TEPCO seeks screening to restart nuclear reactors with eye on grim financial status via The Mainichi

Tokyo Electric Power Co. (TEPCO) has announced it will ask the Nuclear Regulation Authority as early as July 8 to assess two reactors at its Kashiwazaki-Kariwa Nuclear Power Plant to restart them.

TEPCO’s hurried move stems from its grim financial situation. The utility has already registered pretax losses for two consecutive fiscal years, and if it also suffers a loss for the current business year ending March 2014, its loans could be severed under contracts it has with financial institutions.

Financial institutions have pressured TEPCO to restore its balance of payments to health either by restarting nuclear reactors under its control or by increasing electricity rates again. In a news conference, TEPCO President Naomi Hirose stated that if no nuclear power plants were operational, then it would be “impossible” to retain current electricity rates.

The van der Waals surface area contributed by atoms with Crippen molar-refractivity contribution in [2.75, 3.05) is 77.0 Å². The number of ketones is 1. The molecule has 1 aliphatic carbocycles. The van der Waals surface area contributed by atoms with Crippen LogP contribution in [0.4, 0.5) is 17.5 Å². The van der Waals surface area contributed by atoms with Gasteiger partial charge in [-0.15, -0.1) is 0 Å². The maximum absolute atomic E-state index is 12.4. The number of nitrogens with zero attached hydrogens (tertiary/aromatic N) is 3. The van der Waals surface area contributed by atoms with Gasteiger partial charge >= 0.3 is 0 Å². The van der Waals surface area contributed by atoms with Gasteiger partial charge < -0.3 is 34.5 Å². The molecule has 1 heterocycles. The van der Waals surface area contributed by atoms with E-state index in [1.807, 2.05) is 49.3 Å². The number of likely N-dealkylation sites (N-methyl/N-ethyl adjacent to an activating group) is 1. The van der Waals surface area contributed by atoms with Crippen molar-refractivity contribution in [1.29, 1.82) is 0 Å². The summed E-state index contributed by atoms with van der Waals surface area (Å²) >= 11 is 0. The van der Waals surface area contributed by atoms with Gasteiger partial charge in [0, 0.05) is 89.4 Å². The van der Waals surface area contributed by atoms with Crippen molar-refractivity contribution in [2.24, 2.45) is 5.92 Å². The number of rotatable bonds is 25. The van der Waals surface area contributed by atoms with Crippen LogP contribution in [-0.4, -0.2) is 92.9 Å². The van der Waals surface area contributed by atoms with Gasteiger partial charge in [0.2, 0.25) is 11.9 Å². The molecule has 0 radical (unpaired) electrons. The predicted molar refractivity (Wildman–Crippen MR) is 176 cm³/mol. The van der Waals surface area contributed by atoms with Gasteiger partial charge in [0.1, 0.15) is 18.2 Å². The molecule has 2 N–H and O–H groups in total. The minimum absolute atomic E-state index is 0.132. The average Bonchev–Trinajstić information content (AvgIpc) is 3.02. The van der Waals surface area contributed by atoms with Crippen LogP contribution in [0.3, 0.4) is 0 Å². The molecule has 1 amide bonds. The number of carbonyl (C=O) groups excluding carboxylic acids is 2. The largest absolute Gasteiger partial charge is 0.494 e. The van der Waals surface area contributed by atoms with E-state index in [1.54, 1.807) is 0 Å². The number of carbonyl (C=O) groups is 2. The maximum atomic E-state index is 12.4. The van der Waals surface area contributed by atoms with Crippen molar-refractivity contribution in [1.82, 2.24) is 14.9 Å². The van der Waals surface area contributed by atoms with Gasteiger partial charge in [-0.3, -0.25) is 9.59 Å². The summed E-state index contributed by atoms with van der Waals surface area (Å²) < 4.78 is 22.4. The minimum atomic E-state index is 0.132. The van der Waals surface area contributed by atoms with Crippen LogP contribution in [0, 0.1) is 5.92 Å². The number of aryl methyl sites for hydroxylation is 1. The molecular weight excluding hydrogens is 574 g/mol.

However, placing a heavier burden on household finances by increasing electricity prices could slow down the economy and affect a consumption tax increase slated for next April — on which the government is set to make a final decision as early as this coming autumn.

One TEPCO executive commented, “We can’t have a situation in which we are causing trouble for the consumption tax hike or Abenomics.”

The ruling Liberal Democratic Party (LDP) is the only major political party in Japan that has taken up the line of promoting the restart of nuclear reactors in its campaign pledge for this month’s House of Councillors election.

Commenting on TEPCO’s latest move, one LDP lawmaker stated, “Advancing one step toward restarting the reactors is in line with party opinion.”

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